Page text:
Both of my parents were born in 1949, and both of their families lived and grew up in the heyday of American automotive renaissance. My father’s side of the family was in California when low-rider customization was invented, but he was always a “more power” kinda’ guy. Dad built his own hotrods, given his time and financial resources. He would always talk about his 500 horsepower 1969 Plymouth GTX, and he put headers and/or sidepipes on everything he could. My mother’s side of the family built and raced cars in the burgeoning “stock car” scene in Illinois, as well as drag racers and motorcycles. She never outwardly displayed her own desire for performance. She’d take the back seat when it came to what our family could afford, drive the dog, and let Dad get his jollies behind the wheel of whatever machine made him happy.
On Friday nights in elementary school, it was a difficult decision to make… do we stay home and watch “The Dukes of Hazzard”, or head out to the local dirt track to watch Mike Hammerle (apparently still racing) in his yellow AMC Gremlin try to beat that memory-failing-therefore-unnamed bastard in the brown Ford who would pad his starting position by light-footing the time trial? Shit, we bought Hammerle Racing t-shirts, went down to the pits… it was a great night when Mike won.
After Dad died, however, Mom began to blossom. When the decision came to drop one of the cars, I thought she’d keep the mid-level, late-90s Grand Am. “Are you crazy?”, she asked me during one conversation, “I’m keeping the Batmobile!” That’s what we called my Dad’s black/purple pearl Trans Am. I never got to drive it. After that, she got the Ram Air Grand Am GT1. And, she now works on her own motorcycle at home.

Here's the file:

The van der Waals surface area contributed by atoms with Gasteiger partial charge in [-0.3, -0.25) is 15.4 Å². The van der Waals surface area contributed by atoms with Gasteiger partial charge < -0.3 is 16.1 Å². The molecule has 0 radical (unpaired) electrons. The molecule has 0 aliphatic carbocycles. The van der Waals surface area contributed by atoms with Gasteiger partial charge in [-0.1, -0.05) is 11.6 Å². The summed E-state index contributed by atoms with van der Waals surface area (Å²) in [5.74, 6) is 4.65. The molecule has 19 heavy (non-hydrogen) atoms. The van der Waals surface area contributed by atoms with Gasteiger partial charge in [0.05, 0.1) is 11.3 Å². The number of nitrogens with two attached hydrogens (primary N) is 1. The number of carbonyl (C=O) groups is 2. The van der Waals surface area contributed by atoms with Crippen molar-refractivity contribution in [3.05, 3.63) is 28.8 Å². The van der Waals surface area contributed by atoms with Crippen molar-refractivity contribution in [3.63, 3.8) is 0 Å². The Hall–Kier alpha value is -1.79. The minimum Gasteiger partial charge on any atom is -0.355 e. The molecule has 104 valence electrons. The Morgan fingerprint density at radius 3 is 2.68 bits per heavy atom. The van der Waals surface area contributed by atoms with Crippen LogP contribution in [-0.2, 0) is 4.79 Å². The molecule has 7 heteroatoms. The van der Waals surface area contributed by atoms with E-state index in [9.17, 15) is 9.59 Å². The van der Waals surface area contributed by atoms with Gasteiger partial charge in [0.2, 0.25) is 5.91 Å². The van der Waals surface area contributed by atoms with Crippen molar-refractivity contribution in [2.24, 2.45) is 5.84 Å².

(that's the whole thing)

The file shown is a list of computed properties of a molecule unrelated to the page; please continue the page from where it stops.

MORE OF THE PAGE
Both branches of my converging family tree were “car people”, and both of my primary childhood influences (Mom and Dad) turned out to be automotively performance oriented. Although my brother drives a Ford (Mustang GT), and although I drive a “luxury” *snort* “performance” (eh) import… I think our respective decisions have ground in our genetic, mystical, gutteral proclivity toward that increasingly pricey and elusive desire for… the holy grail of… PERFORMANCE.
After I’ve run my course in the computer industry, after I reach either the financial means, or requisite age, to retire, I want to build cars: “Sleepers”. Those are the cars that you see on the road… and think they’re simply off the assembly line with no modification; they’re “stock” as far as you know. Then you kind of notice the driver looking with disdain at your xenon-light-sporting, bodykit-laden, custom-paint-job piece of shit with a soupcan muffler.
Then, they’re gone. And you’re choking on tire smoke as they chirp fat contact patches, gears one through three. In about 30 years… keep an eye out for a late-80s black Monte Carlo that looks like it just came out of the showroom.